May 31 is Roberto Clemente Day, a day set aside to remember one of the most prominent heroes in baseball history. A pioneer for Latino players, he was the first to reach the Hall of Fame, and he lived his life with a great sense of pride for his roots. David Maraniss, sports journalist and author of Clemente: The Passion and Grace of Baseball’s Last Hero, spoke of Clemente’s pride for his culture and his devotion to social justice.
“He had to overcome the double prejudice of race and language,” said Maraniss.
In an article for The Undefeated called "No Gentle Saint," Maraniss outlines the reality of Clemente’s disposition and ideologies. Throughout his entire career, Clemente made no attempt to hide his feelings, he explained. He was a man for the common people because he himself had humble roots.
“He was a migrant worker who played baseball for 18 wonderful seasons,” said Maraniss.
Despite the fact that he faced discrimination from the press, Clemente gave his MVP speech in Spanish before he addressed the journalists in English. He cared far more about addressing his parents and the people of Puerto Rico, Maraniss said, than satisfying stateside journalists.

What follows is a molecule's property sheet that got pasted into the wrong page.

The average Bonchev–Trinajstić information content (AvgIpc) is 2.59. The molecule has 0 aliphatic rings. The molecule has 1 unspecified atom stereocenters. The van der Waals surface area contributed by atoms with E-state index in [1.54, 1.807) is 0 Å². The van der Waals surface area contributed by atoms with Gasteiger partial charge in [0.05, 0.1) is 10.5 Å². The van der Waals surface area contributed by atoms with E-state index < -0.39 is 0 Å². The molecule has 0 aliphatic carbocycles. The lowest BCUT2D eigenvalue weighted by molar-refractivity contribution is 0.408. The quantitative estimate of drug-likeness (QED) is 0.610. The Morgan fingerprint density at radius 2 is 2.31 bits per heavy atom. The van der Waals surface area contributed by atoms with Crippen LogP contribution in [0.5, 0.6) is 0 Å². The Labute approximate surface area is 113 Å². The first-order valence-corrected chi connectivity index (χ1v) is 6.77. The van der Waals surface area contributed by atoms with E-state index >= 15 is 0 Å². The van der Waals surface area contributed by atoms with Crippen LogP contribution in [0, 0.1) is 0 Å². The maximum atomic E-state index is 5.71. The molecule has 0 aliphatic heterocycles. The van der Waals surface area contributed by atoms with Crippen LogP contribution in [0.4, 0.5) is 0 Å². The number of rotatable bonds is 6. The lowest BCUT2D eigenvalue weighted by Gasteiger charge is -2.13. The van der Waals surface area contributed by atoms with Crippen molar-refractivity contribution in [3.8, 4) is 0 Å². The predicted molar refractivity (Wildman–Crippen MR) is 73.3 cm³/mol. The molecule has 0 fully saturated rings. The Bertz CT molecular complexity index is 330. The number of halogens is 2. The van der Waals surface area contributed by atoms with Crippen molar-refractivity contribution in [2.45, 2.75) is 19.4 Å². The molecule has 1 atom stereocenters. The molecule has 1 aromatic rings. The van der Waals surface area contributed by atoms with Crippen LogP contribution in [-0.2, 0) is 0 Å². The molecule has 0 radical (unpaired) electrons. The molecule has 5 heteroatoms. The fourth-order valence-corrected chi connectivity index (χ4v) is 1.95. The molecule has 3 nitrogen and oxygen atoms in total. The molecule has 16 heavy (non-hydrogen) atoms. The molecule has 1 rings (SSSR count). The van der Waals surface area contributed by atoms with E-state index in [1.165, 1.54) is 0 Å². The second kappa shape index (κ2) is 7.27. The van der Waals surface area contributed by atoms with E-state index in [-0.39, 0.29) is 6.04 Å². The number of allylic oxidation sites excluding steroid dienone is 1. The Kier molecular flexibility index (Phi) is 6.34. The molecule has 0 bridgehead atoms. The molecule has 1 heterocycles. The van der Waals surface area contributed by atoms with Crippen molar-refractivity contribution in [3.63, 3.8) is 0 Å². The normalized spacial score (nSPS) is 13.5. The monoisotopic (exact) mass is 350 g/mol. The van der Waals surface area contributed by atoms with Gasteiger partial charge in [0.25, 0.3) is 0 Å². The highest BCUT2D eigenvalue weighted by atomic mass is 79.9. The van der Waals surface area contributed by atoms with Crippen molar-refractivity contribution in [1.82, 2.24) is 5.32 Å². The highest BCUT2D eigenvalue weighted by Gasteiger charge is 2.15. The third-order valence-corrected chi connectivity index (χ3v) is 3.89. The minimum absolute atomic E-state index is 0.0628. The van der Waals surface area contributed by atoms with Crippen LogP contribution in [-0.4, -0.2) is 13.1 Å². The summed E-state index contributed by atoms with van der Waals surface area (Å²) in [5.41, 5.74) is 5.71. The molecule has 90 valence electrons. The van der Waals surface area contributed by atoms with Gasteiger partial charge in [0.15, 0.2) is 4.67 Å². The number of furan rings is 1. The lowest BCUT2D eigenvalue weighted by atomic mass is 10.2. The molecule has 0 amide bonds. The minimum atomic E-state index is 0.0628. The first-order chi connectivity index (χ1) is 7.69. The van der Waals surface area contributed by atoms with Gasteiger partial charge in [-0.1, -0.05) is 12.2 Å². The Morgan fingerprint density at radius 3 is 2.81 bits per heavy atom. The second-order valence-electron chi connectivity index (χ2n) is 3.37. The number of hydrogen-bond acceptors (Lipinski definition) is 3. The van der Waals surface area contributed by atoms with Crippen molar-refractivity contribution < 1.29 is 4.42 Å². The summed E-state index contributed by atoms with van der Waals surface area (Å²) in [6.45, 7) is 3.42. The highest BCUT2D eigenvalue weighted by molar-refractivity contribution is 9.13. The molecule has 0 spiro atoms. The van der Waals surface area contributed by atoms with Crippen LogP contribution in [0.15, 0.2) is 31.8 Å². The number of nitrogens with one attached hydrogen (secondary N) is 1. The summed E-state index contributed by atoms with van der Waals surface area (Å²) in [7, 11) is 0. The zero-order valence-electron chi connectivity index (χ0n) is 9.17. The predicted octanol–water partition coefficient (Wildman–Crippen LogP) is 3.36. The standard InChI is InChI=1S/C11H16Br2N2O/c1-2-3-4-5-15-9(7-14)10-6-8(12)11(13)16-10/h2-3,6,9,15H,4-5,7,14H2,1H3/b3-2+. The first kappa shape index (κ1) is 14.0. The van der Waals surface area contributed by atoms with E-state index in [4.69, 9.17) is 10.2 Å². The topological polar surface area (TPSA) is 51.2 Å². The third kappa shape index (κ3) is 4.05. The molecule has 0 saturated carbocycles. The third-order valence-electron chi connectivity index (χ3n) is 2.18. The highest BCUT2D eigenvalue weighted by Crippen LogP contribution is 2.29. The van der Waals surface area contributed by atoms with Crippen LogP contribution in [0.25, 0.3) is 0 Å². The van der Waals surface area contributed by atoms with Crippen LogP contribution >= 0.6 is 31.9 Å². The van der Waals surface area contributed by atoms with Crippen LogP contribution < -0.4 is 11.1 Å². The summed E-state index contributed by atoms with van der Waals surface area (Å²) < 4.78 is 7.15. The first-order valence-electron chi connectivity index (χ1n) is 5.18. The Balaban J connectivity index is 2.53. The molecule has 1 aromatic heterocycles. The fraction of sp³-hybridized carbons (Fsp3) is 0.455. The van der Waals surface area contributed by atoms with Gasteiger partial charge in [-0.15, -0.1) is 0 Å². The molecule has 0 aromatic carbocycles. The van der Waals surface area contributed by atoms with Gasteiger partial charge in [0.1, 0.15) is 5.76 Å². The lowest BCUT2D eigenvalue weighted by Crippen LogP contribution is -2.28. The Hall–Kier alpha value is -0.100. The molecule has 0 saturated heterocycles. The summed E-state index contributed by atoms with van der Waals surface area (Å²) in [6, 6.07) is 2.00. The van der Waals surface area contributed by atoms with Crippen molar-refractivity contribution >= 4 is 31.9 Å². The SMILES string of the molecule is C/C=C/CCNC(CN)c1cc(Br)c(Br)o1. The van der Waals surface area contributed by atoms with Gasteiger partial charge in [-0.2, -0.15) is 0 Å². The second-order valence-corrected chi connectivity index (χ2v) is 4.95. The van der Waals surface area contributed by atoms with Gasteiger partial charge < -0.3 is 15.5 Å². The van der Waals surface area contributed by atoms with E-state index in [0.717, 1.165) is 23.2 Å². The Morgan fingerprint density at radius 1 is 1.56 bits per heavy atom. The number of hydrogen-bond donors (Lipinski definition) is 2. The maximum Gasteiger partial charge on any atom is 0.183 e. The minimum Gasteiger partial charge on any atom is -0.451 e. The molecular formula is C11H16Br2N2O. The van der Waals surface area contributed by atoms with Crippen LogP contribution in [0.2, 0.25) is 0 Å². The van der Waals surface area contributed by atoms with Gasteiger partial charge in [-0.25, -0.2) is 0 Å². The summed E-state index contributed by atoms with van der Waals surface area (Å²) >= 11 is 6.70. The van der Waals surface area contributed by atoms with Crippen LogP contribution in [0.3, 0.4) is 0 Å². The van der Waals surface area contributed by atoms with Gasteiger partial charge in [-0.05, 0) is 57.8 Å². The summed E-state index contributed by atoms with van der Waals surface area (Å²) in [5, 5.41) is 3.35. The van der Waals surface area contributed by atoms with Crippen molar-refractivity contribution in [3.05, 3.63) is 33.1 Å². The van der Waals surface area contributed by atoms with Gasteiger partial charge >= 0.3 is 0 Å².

As Maraniss is quick to point out, Clemente was a hero and a devoted humanitarian, but he was not kind or gentle about the things that he saw wrong with the world. He staunchly opposed the racism of the Jim Crow South, treated the reporters with disdain who quoted him speaking in broken English and never stepped down from celebrating his roots.
Maraniss noted that it took almost all 18 seasons of Clemente’s Pirates appearances for the overwhelmingly white, working-class fans of Pittsburgh to accept him as a star athlete and local hero.
“His story is one of great triumph. He came to a city that had very few Latinos and a small African American population, and he transcended that,” said Maraniss.
In addition to being a great baseball player, Maraniss pointed out how numbers and stats alone were not enough to capture his legacy and passion.
“He brought moments of great beauty and power to the game.”
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